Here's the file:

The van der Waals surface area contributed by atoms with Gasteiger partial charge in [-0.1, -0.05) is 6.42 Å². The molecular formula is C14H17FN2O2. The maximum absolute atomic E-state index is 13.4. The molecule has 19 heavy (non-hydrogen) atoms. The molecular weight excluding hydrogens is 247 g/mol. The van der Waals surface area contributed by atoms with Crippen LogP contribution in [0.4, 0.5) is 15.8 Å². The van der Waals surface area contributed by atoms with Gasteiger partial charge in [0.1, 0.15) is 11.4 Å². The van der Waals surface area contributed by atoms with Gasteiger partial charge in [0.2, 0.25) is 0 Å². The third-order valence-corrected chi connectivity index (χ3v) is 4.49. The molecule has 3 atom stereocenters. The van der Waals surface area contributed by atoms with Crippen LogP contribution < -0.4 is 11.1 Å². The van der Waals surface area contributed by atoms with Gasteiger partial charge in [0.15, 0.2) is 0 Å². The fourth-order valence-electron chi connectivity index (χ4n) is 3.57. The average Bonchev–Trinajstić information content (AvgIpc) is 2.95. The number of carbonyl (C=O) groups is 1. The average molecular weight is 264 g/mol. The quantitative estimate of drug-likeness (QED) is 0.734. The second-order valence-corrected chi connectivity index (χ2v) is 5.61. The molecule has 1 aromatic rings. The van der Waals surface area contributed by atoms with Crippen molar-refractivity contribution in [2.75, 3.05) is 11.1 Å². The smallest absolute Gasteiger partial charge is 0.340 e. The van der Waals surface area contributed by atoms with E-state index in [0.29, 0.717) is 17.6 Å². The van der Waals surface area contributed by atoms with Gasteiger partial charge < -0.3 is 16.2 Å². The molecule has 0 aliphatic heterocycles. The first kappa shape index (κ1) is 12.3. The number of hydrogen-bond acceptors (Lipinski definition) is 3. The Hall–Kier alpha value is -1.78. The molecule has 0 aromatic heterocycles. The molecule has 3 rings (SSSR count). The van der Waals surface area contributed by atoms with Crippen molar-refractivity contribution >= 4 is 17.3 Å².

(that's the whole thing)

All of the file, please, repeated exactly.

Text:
The van der Waals surface area contributed by atoms with Gasteiger partial charge in [-0.1, -0.05) is 6.42 Å². The molecular formula is C14H17FN2O2. The maximum absolute atomic E-state index is 13.4. The molecule has 19 heavy (non-hydrogen) atoms. The molecular weight excluding hydrogens is 247 g/mol. The van der Waals surface area contributed by atoms with Crippen LogP contribution in [0.4, 0.5) is 15.8 Å². The van der Waals surface area contributed by atoms with Gasteiger partial charge in [0.1, 0.15) is 11.4 Å². The van der Waals surface area contributed by atoms with Gasteiger partial charge in [0.2, 0.25) is 0 Å². The third-order valence-corrected chi connectivity index (χ3v) is 4.49. The molecule has 3 atom stereocenters. The van der Waals surface area contributed by atoms with Crippen LogP contribution < -0.4 is 11.1 Å². The van der Waals surface area contributed by atoms with Gasteiger partial charge in [0.15, 0.2) is 0 Å². The fourth-order valence-electron chi connectivity index (χ4n) is 3.57. The average Bonchev–Trinajstić information content (AvgIpc) is 2.95. The number of carbonyl (C=O) groups is 1. The average molecular weight is 264 g/mol. The quantitative estimate of drug-likeness (QED) is 0.734. The second-order valence-corrected chi connectivity index (χ2v) is 5.61. The molecule has 1 aromatic rings. The van der Waals surface area contributed by atoms with Crippen molar-refractivity contribution in [2.75, 3.05) is 11.1 Å². The smallest absolute Gasteiger partial charge is 0.340 e. The van der Waals surface area contributed by atoms with E-state index in [0.29, 0.717) is 17.6 Å². The van der Waals surface area contributed by atoms with Gasteiger partial charge < -0.3 is 16.2 Å². The molecule has 0 aliphatic heterocycles. The first kappa shape index (κ1) is 12.3. The number of hydrogen-bond acceptors (Lipinski definition) is 3. The Hall–Kier alpha value is -1.78. The molecule has 0 aromatic heterocycles. The molecule has 3 rings (SSSR count). The van der Waals surface area contributed by atoms with Crippen molar-refractivity contribution >= 4 is 17.3 Å².